Help: Folklore Academy, Douglas

I have recently come across a number of references to the “Folklore Academy”, based in Douglas, Isle of Man during the 1950s? (e.g. I’d never heard of the authors Stanley or ‘Muzza’ Coleman? Does anyone know anything about it or them? Thanks.


4 thoughts on “Help: Folklore Academy, Douglas

  1. Funnily enough, someone emailed me a few weeks ago on the very same topic and so I will dig out what I know about him and his activities. The MNHL has boxes stuffed with his output, all run out on a duplicator. He produced series after series on various folklore topics with numerous titles within. Myself and Peter Millington attempted to produce a bibliography but were defeated by the sheer number of titles. It ended up that he put so much material none if any of which is of any real interest that producing a bibliography was really in the end a footnote to a footnote.

  2. Manx National Heritage Library has 2 boxes of Stanley Jackson Coleman Folklore Publications (1946-1962) – Shelf Mark: 398f. He was born in Reading, 1887 and died in Douglas, IoM, 1962

  3. Thanks Stephen/Paul… The obituary to S Jackson Coleman in Folklore provides some information on Jackson:-

    “The society has heard, with regret, of the death last year of S. Jackson Coleman. His London Folklore Club, and later, after his removal to the Isle of Man, his Folklore Academy, of which he was founder, principal and editor, did much to interest ordinary people in folklore and traditional crafts.” (1963, Folklore 74: 4, pp.570).

    While a note in the Esperanto Association of Britain Update provides a little more information about Coleman and his wife. It reports:

    “When Mr Jackson Coleman, a London barrister, was married to Frau Muzza Schonau, an Austrian, at St George’s Church, Bloomsbury, about two years ago [1926], the service was conducted in Esperanto” (January 2007: 10)

    Some internet research suggests that they came to the Isle of Man as a consequence of Muzza internment on the island during the Second World War; a consequence of her Austian heritage. It has been mooted that her Stanley joined her in the island after the war as they seemingly liked the island so much. But it may be equally likely that they came to the Isle of Man as a consequence of Cecil Williamson’s ‘Centre for Folklore’ (later converted to the Museum of Witchcraft by Gerald Gardner) in Castletown. The centre was intended to act as a hub for folklorists throughout the country, although how successful its intention was remains to be thoroughly understood, but the fact that they were active at same time and within a small community must be significant. Of course this must remain supposition until definitive proof can be gathered from further research, but in order to generate the volume of content required both Stanley and Muzza must have had access to a large library, something that the Centre certainly provided. What it more certain is that the Folklore Academy produced the “Treasury of County Folklore’ series for Britain whilst a sister organisation, the Folklore Fellowship, released a similar ‘Treasury of Folklore’ which seems to have focused on the folklore of other countries and ethic groups, alongside other thematic volumes. The latter are believed to have been produced by Muzza. Seemingly much of the work was derivative; taken from other works and research, but their output was certainly prolific.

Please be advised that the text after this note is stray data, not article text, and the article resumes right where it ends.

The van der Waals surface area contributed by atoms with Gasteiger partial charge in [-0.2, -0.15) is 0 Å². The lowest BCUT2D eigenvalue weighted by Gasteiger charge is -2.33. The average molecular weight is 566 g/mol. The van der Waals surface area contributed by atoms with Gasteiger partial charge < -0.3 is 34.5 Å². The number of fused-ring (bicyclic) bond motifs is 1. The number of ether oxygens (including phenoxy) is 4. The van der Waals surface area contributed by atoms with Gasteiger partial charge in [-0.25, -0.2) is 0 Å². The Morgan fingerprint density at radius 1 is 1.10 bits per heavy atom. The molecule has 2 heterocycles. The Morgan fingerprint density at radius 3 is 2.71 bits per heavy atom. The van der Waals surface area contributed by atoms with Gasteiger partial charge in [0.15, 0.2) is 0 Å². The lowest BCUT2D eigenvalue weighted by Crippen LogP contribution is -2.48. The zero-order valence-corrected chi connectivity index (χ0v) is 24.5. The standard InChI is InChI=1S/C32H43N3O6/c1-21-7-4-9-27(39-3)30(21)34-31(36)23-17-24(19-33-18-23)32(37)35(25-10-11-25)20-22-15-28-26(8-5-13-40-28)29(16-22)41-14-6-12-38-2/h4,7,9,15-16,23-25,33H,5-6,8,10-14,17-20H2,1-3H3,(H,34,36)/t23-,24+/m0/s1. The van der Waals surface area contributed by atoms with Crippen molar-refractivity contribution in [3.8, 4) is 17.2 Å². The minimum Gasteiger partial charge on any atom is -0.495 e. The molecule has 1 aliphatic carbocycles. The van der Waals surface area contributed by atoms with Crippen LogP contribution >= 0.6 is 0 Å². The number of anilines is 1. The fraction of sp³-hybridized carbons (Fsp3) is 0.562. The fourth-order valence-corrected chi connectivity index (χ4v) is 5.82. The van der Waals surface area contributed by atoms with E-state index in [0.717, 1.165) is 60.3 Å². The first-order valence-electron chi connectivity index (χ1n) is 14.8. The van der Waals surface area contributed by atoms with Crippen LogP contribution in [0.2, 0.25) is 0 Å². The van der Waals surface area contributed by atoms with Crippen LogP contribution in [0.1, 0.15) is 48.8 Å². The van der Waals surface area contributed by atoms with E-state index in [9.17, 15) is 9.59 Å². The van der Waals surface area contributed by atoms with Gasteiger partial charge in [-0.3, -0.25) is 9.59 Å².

4. Hi,

    I live in Brecon, Wales and have just been reading his Treasury of Folklore number 52 “Tales & Traditions of Breconshire” It really is a very good read for local researchers into local and family history.

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